Loading Map

Thursday, August 4, 2011

Pirate’s Cove to Quiet Waters Park

Trippe Creek (Pirate’s Cove) was an enjoyable anchorage off the Choptank River’s Tred Avon River. The anchorage was protected enough to keep any significant fetch down and large enough to anchor several boats. Even so, the first night we shared the anchorage with one boat and the remaining two nights we were all alone. Our last day included more explorigating in our dingy. Yesterday morning the Tred Avon was so calm that our dingy raced along over 18 knots. The five miles to our destination at Easton Point Marina was over in around fifteen minutes. It seemed like it took longer to figure out a safe place to tie up the dink. There was not much to see at Easton Point, but we did buy and devour a couple of ice creams out of the tiny market’s freezer before jetting back to Hold Fast.
Our destination for today was unplanned, at least until last night. I thought we were done with the western shore, but our Jacksonville adopted daughter, Marie, and her three kids have occasion to be in the tippy top corner of West Virginia, and she wants to make the three hour drive from there to see us on Saturday. Call her crazy and us too, but we are going to try to make this work out. Myron found this anchorage off of Quiet Waters Park, which affords Marie a parking spot very near where we are anchored. We obtained permission from the boat rental joint to use their dock to pick up Marie and gang. These are our best laid plans, maybe it will all work out. Unlike Trippe Creek, this is a very small anchorage and yet there are about four boats in here tonight. We have found this is more often the case in the much more populated western shore.
The journey here was full of about every point of sail, on the Tred Avon, on the Choptank, dodging crab pots crossing the shoals between Tilghman Island and the former Sharp’s Island, and we were beginning to tack up the Chesapeake until, as you can see by our track, the wind died forcing us to motor-sail the rest. It was a refreshingly cool day at 85, mostly due to cloud cover and occasional showers. Much of this was marred however by another equipment failure. Upon arriving, we had to drop anchor in a hurry, Myron had to identify and trouble-shoot the issue, and then fix it. I help where I can. We dropped anchor just after 4 pm and were done with the concern about 8 pm. It is another disappointment for the shake-down’s equipment failure list. On the bright side, we did not see any sea nettles (jellyfish) which gave us the freedom to jump in and wash the engine room heat out of our memory.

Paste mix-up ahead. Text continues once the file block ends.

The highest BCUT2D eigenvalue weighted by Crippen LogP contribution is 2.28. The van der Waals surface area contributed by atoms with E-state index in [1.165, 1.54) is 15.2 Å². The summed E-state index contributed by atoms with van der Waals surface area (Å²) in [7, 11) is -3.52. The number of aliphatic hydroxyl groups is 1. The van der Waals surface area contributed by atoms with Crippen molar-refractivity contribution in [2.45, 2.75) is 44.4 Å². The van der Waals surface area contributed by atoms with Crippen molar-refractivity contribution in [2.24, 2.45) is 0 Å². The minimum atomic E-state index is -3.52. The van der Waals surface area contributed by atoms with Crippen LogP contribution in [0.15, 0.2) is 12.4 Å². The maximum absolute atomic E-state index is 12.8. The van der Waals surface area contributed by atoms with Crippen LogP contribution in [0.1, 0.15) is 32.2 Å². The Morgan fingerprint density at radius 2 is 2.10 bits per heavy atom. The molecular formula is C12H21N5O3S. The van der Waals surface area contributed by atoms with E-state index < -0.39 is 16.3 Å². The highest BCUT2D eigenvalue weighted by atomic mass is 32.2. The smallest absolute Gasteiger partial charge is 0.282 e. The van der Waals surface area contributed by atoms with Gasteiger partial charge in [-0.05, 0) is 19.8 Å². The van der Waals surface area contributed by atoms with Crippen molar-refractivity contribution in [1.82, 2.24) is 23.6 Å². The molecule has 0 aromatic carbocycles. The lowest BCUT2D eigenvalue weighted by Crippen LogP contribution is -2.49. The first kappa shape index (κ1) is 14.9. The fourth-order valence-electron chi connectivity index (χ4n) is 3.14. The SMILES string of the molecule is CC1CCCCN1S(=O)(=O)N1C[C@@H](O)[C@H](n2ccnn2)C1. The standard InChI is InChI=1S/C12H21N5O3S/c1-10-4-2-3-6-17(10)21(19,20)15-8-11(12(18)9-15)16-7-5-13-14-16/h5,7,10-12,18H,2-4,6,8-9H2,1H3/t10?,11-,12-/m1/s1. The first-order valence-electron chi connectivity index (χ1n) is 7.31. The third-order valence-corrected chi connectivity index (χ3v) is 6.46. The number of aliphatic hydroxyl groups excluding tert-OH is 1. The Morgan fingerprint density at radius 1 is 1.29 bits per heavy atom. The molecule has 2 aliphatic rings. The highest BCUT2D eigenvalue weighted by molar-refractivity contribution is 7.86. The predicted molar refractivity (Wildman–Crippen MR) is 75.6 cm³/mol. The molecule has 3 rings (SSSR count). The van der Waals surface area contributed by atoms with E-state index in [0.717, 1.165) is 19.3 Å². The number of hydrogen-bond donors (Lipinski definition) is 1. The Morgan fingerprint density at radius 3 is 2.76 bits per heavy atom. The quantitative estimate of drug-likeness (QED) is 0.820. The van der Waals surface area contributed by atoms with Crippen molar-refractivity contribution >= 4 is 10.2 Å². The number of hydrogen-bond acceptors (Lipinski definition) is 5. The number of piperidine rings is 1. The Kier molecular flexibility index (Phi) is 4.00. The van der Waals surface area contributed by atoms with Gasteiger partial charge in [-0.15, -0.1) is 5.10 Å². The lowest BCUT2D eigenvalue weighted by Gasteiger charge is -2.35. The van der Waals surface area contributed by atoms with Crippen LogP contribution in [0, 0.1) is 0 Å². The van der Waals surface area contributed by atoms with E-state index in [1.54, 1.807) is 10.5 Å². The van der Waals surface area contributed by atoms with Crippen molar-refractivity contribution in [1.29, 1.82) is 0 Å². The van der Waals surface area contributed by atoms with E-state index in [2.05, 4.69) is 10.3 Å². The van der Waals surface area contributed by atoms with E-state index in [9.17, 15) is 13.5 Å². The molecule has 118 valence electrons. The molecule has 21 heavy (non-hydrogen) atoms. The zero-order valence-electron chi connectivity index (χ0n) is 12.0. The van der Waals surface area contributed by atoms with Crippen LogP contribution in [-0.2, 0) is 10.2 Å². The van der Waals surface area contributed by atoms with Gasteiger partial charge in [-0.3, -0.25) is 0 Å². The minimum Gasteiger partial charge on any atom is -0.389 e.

Tonight I will leave you with a story disclosed in one of our guides about Sharp’s Island, named after its owner Peter Sharp. It was south of Tilghman Island, and in 1675 it was about 900 acres. By 1847 the Chesapeake’s weather had reduced the island to 473 acres, and then the erosion accelerated. The present lighthouse was built in 1882 on a 5-acre circular plot of land that disappeared along with the rest of the island. The lighthouse was tilted by ice in 1973 and again in 1976.
From Sharps Island
Our guide says “Periodically, the Coast Guard proposes to remove the lighthouse. So far it has survived both the weather and the Coast Guard.”
Love to all,
{GMST}38|56.045|N|076|30.569|W|Anchored|Quiet Waters Park{GEND}
post via wifi

No comments: